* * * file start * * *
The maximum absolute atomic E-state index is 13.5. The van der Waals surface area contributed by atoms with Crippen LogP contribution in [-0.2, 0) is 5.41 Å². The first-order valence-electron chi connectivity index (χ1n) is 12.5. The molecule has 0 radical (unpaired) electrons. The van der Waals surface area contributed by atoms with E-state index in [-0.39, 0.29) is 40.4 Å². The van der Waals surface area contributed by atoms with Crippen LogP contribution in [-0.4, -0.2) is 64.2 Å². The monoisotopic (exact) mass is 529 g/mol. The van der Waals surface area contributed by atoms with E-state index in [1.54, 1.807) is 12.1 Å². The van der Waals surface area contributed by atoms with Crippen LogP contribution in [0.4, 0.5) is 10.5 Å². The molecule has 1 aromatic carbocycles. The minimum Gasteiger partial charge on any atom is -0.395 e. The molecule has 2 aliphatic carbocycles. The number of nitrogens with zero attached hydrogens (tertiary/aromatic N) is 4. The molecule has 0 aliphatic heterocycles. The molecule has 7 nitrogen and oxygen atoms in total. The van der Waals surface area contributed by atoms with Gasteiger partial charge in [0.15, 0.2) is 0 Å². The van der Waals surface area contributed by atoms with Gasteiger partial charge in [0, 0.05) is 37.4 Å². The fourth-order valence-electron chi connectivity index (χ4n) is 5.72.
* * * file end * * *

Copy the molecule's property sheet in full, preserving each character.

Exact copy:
The maximum absolute atomic E-state index is 13.5. The van der Waals surface area contributed by atoms with Crippen LogP contribution in [-0.2, 0) is 5.41 Å². The first-order valence-electron chi connectivity index (χ1n) is 12.5. The molecule has 0 radical (unpaired) electrons. The van der Waals surface area contributed by atoms with E-state index in [-0.39, 0.29) is 40.4 Å². The van der Waals surface area contributed by atoms with Crippen LogP contribution in [-0.4, -0.2) is 64.2 Å². The monoisotopic (exact) mass is 529 g/mol. The van der Waals surface area contributed by atoms with E-state index in [1.54, 1.807) is 12.1 Å². The van der Waals surface area contributed by atoms with Crippen LogP contribution in [0.4, 0.5) is 10.5 Å². The molecule has 1 aromatic carbocycles. The minimum Gasteiger partial charge on any atom is -0.395 e. The molecule has 2 aliphatic carbocycles. The number of nitrogens with zero attached hydrogens (tertiary/aromatic N) is 4. The molecule has 0 aliphatic heterocycles. The molecule has 7 nitrogen and oxygen atoms in total. The van der Waals surface area contributed by atoms with Gasteiger partial charge in [0.15, 0.2) is 0 Å². The van der Waals surface area contributed by atoms with Gasteiger partial charge in [0, 0.05) is 37.4 Å². The fourth-order valence-electron chi connectivity index (χ4n) is 5.72.